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Published: 2/9/2006

Mother sues in bus death

BY MARK REITER
BLADE STAFF WRITER
Sandra M. TenEyck, left, is seeking more than $150,000 from the Oregon school system, the driver of the school bus, and the driver of the car that struck her son, Dameatrius McCreary, as the kindergartener exited from a bus and crossed Starr to his home. The driver of the car that hit him said she was distracted by a cell phone and did not see him. Sandra M. TenEyck, left, is seeking more than $150,000 from the Oregon school system, the driver of the school bus, and the driver of the car that struck her son, Dameatrius McCreary, as the kindergartener exited from a bus and crossed Starr to his home. The driver of the car that hit him said she was distracted by a cell phone and did not see him.
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The mother of a 5-year-old boy who was killed March 24 after he stepped off an Oregon school bus and was struck by a car has filed a lawsuit against the driver of the vehicle, the school district, and the bus driver.

Sandra M. TenEyck, whose son, Dameatrius McCreary, was struck when the driver of the car, Angelique Dipman, reached for a ringing cell phone, is seeking more than $150,000 in damages from the three defendants in the lawsuit, which was filed yesterday in Lucas County Common Pleas Court.

Dameatrius, a kindergarten student at Coy Elementary School, got off a school bus - with its warning lights flashing and stop sign extended - and was crossing Starr Avenue near Berlin Avenue to go home when he was struck and killed by Dipman's westbound Pontiac Grand Am.

Dipman, 28, of Clay Township in Ottawa County, was found guilty by a Lucas County Common Pleas Court jury of aggravated vehicular homicide. She was sentenced in October by Judge Jack Zouhary to 18 months in a regional jail.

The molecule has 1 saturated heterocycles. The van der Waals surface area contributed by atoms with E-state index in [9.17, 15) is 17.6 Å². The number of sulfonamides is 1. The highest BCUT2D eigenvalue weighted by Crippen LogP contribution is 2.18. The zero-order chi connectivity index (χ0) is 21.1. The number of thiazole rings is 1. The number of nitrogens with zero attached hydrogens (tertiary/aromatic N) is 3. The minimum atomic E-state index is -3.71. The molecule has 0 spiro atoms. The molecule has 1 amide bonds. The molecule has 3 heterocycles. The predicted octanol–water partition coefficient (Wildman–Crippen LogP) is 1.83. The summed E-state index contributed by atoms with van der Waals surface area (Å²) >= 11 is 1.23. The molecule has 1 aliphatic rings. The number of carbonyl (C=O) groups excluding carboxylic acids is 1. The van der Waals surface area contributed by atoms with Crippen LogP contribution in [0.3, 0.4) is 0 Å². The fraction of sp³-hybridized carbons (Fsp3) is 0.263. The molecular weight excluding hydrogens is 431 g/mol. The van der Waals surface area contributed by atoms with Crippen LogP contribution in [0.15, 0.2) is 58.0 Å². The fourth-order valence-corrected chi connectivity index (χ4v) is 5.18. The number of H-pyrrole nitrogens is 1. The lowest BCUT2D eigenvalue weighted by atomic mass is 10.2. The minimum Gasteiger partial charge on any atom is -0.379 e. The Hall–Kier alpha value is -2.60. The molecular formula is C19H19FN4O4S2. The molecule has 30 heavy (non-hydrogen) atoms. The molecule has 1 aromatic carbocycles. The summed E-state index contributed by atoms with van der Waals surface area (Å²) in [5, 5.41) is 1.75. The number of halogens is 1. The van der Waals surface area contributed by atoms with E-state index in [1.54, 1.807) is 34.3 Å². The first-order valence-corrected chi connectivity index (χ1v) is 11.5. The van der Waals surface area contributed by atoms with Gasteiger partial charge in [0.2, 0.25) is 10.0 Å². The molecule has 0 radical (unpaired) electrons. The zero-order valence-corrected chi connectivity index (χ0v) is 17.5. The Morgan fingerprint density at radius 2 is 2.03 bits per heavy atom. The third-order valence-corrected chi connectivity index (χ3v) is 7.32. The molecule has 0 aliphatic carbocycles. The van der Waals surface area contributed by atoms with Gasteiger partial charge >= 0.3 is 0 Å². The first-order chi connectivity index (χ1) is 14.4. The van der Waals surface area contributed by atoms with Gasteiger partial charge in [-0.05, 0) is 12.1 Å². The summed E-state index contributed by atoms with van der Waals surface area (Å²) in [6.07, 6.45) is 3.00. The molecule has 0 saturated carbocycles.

The complaint claims the school district was negligent in providing for the safety of Dameatrius because it allowed for a bus route that required him to cross a lane of traffic on Starr.

It also alleges that the district failed to use safety equipment that could have prevented the accident.

The lawsuit said the bus driver, Shawna Watson, could see oncoming traffic moving while she opened the doors of the bus, allowing Dameatrius to get off, violating state administrative code safety procedures.

Ms. Watson could not be reached for comment.

During her trial, Dipman testified that she took her eyes off the road briefly to find her cell phone after it fell from her lap. She told the jury that she didn't see the bus and believed that she had rear-ended another car when she struck the boy.

Dipman, who is scheduled to be released from the Corrections Center of Northwest Ohio, Stryker, in 2007, could not be reached for comment.

Dipman, the mother of two young children, also was ordered to participate in a safety video, and her driver's license was suspended for 15 years.

Oregon Schools Superintendent John Hall said the accident was a "tragic situation," and he would have to read and review the lawsuit before he would have additional comment.

The lawsuit was assigned to Judge Zouhary.



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